Upcoming Prayer Breakfast with Gene Kranz celebrates lunar landing, blends faith and science
May 14, 2019
Gene Kranz, retired flight director for NASA’s Apollo Program, at work during the Apollo 16 launch on April 16, 1972. Kranz, a Catholic and parishioner of Shrine of the True Cross Catholic Church in Dickinson, will speak at the 2019 Archdiocesan Prayer Breakfast at the Marriott Marquis in downtown Houston on July 30. Photo courtesy of Gene Kranz.
HOUSTON — When attendees gather for the Archdiocesan Prayer Breakfast on July 30, Event Chair Tom Thibodeau said they should be ready for a new approach to the annual event.
“We will be at a new hotel this year,” Thibodeau said. “That’s the first thing we want people to know.”
At a new location, this year’s Prayer Breakfast will take place at 7:30 a.m. at the Marriott Marquis Houston, located at 1777 Walker St. in downtown Houston.
The second new thing — and something Thibodeau hopes will be intriguing for attendees — is this year’s featured speaker: Gene Kranz, retired flight director for NASA’s Apollo Program. Kranz was instrumental in flight operations for the Apollo 11 lunar landing in July 1969. He was portrayed by Ed Harris in the Ron Howard film “Apollo 13,” which follows Mission Control’s struggle to come up with a plan to bring the ship and its crew safely back to Earth after the oxygen system failed.
His keynote is titled “God is My Co-Pilot,” and the breakfast coincides with the 50th anniversary of the Apollo 11 lunar landing.
Purchase your tickets today! Visit www.archgh.org/prayerbreakfast for tickets and more information.
“We don’t always think of faith and NASA as going together,” Thibodeau said. “With so much technology and stimulation at our fingertips, sometimes we lose track of awe. But watching those images of those men walking on the moon was awe-inspiring.”
Thibodeau hopes that attendees will be taken with Kranz’s story of his work at NASA, as well as learn more about his faith as a guidepost for his accomplishments.
Originally from Toledo, Ohio, Kranz graduated in 1954 with a bachelor of science degree in aeronautical engineering from Parks College of St. Louis University, the second-oldest Jesuit university in the country and the oldest college west of the Mississippi.
Kranz served in the U.S. Air Force before joining NASA in 1960. He first served in the organization’s Space Task Group as an assistant flight director for Project Mercury. He would go on to be flight director for NASA’s Project Gemini missions prior to his work with the Apollo Program. Kranz retired from NASA in 1994.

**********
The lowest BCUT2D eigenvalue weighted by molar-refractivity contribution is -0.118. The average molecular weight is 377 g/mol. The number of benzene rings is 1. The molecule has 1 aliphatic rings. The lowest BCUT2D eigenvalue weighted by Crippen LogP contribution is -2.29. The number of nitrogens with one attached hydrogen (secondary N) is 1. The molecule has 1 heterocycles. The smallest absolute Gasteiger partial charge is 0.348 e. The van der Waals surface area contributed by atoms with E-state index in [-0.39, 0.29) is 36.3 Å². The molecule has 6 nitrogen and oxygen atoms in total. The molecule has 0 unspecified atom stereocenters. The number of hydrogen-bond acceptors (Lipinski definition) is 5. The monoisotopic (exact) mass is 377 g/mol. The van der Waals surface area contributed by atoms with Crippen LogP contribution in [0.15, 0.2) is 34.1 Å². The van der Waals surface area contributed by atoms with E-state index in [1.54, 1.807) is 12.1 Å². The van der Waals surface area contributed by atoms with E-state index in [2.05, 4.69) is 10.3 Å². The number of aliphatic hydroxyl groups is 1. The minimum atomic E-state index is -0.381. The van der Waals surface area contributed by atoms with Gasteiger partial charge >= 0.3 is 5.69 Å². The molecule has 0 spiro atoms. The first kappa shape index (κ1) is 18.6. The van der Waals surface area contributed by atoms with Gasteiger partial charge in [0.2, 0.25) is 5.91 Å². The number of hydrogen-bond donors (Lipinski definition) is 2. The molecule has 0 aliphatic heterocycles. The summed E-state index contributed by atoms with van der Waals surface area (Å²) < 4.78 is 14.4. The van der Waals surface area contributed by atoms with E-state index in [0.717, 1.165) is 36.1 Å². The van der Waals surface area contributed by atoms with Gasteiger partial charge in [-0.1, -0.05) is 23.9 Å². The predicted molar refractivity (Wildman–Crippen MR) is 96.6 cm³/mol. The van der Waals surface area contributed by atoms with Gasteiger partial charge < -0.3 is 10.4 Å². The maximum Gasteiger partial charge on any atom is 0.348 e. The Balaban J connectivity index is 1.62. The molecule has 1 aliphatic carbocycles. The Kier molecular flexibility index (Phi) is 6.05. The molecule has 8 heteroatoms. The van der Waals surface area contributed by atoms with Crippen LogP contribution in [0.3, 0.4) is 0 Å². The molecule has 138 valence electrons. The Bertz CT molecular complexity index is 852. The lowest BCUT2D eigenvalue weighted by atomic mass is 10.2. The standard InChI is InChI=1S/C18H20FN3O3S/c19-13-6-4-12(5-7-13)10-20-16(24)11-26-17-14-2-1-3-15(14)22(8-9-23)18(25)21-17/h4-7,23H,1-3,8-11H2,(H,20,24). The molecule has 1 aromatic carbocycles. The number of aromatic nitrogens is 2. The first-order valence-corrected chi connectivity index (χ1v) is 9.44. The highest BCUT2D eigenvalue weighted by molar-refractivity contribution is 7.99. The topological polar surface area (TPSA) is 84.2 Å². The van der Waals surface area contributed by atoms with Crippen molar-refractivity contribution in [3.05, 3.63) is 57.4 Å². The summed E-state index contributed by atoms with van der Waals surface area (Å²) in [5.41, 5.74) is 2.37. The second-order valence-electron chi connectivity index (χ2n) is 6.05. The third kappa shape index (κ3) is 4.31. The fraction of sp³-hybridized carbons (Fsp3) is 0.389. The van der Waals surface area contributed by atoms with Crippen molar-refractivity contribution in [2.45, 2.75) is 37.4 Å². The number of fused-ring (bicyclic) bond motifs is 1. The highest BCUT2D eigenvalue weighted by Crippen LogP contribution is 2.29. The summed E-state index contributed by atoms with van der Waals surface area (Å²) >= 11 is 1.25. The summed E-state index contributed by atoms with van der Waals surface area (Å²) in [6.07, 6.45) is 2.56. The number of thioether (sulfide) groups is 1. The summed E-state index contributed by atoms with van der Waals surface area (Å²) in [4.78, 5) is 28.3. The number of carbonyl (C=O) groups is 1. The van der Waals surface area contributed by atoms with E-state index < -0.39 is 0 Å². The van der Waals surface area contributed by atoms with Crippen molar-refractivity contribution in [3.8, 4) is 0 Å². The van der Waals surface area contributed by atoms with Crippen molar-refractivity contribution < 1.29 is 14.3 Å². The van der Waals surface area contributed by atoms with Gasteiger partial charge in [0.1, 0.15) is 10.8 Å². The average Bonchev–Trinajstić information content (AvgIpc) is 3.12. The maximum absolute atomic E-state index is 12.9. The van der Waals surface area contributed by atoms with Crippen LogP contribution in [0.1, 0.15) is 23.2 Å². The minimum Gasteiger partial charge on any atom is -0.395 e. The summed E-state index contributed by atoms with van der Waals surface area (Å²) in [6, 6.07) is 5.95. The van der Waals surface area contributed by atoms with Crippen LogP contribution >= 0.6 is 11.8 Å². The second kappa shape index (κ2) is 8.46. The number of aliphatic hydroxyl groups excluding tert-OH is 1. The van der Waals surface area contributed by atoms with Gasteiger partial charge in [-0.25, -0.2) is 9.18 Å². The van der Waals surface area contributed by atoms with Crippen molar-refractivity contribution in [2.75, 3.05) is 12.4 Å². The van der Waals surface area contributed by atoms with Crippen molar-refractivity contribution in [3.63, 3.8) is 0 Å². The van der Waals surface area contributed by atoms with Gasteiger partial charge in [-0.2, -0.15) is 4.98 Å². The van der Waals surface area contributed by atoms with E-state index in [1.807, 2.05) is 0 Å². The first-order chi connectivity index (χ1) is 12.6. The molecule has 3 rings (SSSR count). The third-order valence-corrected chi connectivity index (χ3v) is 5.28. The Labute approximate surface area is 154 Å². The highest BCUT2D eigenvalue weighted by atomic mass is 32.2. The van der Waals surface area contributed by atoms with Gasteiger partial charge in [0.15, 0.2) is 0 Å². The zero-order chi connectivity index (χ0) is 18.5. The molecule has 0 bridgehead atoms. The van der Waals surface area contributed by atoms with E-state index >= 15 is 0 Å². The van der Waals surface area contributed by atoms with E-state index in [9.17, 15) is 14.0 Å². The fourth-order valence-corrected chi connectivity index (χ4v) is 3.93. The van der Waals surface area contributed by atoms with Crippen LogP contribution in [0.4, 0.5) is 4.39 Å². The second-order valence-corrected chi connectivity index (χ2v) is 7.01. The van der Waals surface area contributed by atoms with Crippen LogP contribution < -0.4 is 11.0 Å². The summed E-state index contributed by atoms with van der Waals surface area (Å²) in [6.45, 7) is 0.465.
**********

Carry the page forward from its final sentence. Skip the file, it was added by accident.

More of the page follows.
He is the co-recipient of Presidential Medal of Freedom, awarded by President Richard Nixon for the Apollo 13 mission. Kranz is also the author of “Failure is not an Option,” chronicling his NASA career. He is a parishioner at the Shrine of the True Cross Catholic Church in Dickinson.
“People think you can’t be a scientist and have faith, but I believe you absolutely can be both, and that it’s vital to realize that science and faith are not at odds with each other,” Thibodeau said. “Having Gene Kranz deliver the keynote at our breakfast should be appealing to a broad audience.”
Thibodeau said that Kranz’s story will be of interest to NASA enthusiasts and those who recall the moon landing. But he also knows that people of deep faith will want to hear Kranz’s reflections on how his belief in God and his Catholicism have strengthened him throughout his life.
Thibodeau said he’s aware of several people who’ve already purchased tables for the prayer breakfast who plan to bring along colleagues and clients who might not be Catholic but will want to hear Kranz speak.
“Some people have misconceptions about Catholics and the Catholic Church,” he said. “I think they will be quite surprised to see how Kranz’s faith – how all of our faith – is reflected in our daily lives.”
Inspired by the National Catholic Prayer Breakfast held annually in Washington, D.C., the Archdiocesan Prayer Breakfast is an opportunity for Houston’s entire Catholic community to come together in fellowship and faith.
Thibodeau anticipates the event will sell out, so he’s encouraging people to purchase seats early. Individual tickets are $60 each; tables of 10 are available for $600. They can be purchased at www.archgh.org/prayerbreakfast.